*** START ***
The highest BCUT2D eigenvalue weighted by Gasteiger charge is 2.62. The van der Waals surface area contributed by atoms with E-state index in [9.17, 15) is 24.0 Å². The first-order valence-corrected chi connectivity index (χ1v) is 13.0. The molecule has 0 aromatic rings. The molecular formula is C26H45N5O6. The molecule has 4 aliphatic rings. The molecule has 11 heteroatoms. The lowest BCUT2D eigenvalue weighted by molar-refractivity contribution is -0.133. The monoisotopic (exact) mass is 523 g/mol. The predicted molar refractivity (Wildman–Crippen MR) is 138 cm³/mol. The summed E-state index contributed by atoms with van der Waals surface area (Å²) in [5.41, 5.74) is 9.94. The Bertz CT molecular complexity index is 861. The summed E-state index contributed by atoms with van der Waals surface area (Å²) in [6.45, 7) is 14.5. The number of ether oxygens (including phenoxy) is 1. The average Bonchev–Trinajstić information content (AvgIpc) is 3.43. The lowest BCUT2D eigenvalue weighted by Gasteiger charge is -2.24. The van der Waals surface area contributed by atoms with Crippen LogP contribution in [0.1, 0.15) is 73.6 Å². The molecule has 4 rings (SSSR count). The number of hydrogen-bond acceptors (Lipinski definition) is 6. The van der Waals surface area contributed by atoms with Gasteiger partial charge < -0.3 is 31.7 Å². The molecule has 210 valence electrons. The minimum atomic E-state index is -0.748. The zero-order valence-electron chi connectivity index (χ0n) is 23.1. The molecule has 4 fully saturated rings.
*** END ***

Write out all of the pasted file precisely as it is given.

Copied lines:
The highest BCUT2D eigenvalue weighted by Gasteiger charge is 2.62. The van der Waals surface area contributed by atoms with E-state index in [9.17, 15) is 24.0 Å². The first-order valence-corrected chi connectivity index (χ1v) is 13.0. The molecule has 0 aromatic rings. The molecular formula is C26H45N5O6. The molecule has 4 aliphatic rings. The molecule has 11 heteroatoms. The lowest BCUT2D eigenvalue weighted by molar-refractivity contribution is -0.133. The monoisotopic (exact) mass is 523 g/mol. The predicted molar refractivity (Wildman–Crippen MR) is 138 cm³/mol. The summed E-state index contributed by atoms with van der Waals surface area (Å²) in [5.41, 5.74) is 9.94. The Bertz CT molecular complexity index is 861. The summed E-state index contributed by atoms with van der Waals surface area (Å²) in [6.45, 7) is 14.5. The number of ether oxygens (including phenoxy) is 1. The average Bonchev–Trinajstić information content (AvgIpc) is 3.43. The lowest BCUT2D eigenvalue weighted by Gasteiger charge is -2.24. The van der Waals surface area contributed by atoms with Crippen LogP contribution in [0.1, 0.15) is 73.6 Å². The molecule has 4 rings (SSSR count). The number of hydrogen-bond acceptors (Lipinski definition) is 6. The van der Waals surface area contributed by atoms with Gasteiger partial charge < -0.3 is 31.7 Å². The molecule has 210 valence electrons. The minimum atomic E-state index is -0.748. The zero-order valence-electron chi connectivity index (χ0n) is 23.1. The molecule has 4 fully saturated rings.